back to article One goes up, one stays on the ground and one gets ready: It's a week in space

There was European joy, Russian frustration and a bit of a tease from the Falcon Heavy last week. And while the Pi 4 is the new shiny, spare a thought for the computers on the ISS. Arianespace fires up another Ariane 5 It was a busy week for big rocket fanciers as the hulking Ariane 5 lobbed the T-16 and EUTELSAT 7C satellites …

  1. harmjschoonhoven
  2. hatti

    not enough space

    Should the title not read, a week in spaaaaaace?

  3. Kurgan

    Raspberry Pi that does not crash?

    A Pi that works in space? That's quite incredible, considering that the Pi usually crashes quite often down on Earth, because of file system corruption on the SD card.

    1. rsole

      Re: Raspberry Pi that does not crash?

      You should try shutting it down instead of just cutting the power.

      1. phuzz Silver badge
        Thumb Up

        Re: Raspberry Pi that does not crash?

        And make sure it's a good quality PSU. A crappy phone charger doesn't provide enough juice to boot properly.

  4. Spherical Cow Bronze badge


    If this tether thing works out, will satellites be able to stay up forever without getting slowed by traces of atmosphere? The power would come from solar panels, presumably.

    1. MyffyW Silver badge

      Re: TEPCE

      It's a good question my fellow bovine. I suspect forever might be pushing it - solid state electronics (including the solar panels) would degrade with time but an awful lot longer than a few years would be most welcome.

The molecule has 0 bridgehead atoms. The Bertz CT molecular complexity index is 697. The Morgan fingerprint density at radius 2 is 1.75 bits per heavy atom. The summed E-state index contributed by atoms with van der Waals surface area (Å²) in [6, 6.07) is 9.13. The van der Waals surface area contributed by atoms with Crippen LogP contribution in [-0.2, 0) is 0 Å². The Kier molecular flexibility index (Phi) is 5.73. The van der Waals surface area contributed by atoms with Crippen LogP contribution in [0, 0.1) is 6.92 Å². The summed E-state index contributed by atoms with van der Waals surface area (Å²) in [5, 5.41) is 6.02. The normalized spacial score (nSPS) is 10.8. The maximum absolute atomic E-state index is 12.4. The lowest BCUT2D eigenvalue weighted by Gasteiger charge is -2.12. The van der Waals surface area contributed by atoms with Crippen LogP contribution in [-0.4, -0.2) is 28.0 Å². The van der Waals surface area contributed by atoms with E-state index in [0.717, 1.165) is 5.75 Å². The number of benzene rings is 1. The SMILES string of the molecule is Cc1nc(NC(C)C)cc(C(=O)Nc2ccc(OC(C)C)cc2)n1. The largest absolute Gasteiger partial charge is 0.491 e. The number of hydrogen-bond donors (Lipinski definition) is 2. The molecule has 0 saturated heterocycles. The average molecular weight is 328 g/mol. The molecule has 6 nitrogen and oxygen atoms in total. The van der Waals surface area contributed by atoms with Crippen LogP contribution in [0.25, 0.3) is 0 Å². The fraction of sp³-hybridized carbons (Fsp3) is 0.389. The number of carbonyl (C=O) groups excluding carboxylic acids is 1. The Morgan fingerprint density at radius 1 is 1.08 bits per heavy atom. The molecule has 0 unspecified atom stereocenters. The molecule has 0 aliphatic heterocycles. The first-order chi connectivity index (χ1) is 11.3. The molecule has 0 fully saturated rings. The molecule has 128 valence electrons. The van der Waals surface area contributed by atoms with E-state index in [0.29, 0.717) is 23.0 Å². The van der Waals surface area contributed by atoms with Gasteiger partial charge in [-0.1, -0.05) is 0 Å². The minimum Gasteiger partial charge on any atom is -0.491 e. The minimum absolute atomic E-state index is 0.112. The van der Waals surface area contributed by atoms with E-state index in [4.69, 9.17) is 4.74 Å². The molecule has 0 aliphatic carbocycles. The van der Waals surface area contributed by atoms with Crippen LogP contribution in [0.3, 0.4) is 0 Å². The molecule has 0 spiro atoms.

5. A K Stiles

    Congratulations to SpaceX

    On the successful launch of another Falcon Heavy, the return of the two side-boosters to the landing site, and the successful capture of one of the payload fairing sections, with the other recoverable from the ocean nearby. Just a shame the central first stage didn't make it on to the drone-ship, though it looked like it was pretty close.

    1. asphytxtc

      Re: Congratulations to SpaceX

      > Just a shame the central first stage didn't make it on to the drone-ship, though it looked like it was pretty close.

      Indeed that was the only tarnish on an otherwise perfect mission! I'd personally count the failure to land as more of a success that a failure as it seems they've now managed to find the edge of the envelope for recovery. According to Elon, reentry heating actually burned through the base of the rocket and caused the thrust vectoring to fail on the center engine which explains the kaboom.

      Still, at 20% more velocity during reentry than the previous FH center core (and if my calculations are correct) it should have had 16 times the heating the previous one had. It's insane it made it that close!!

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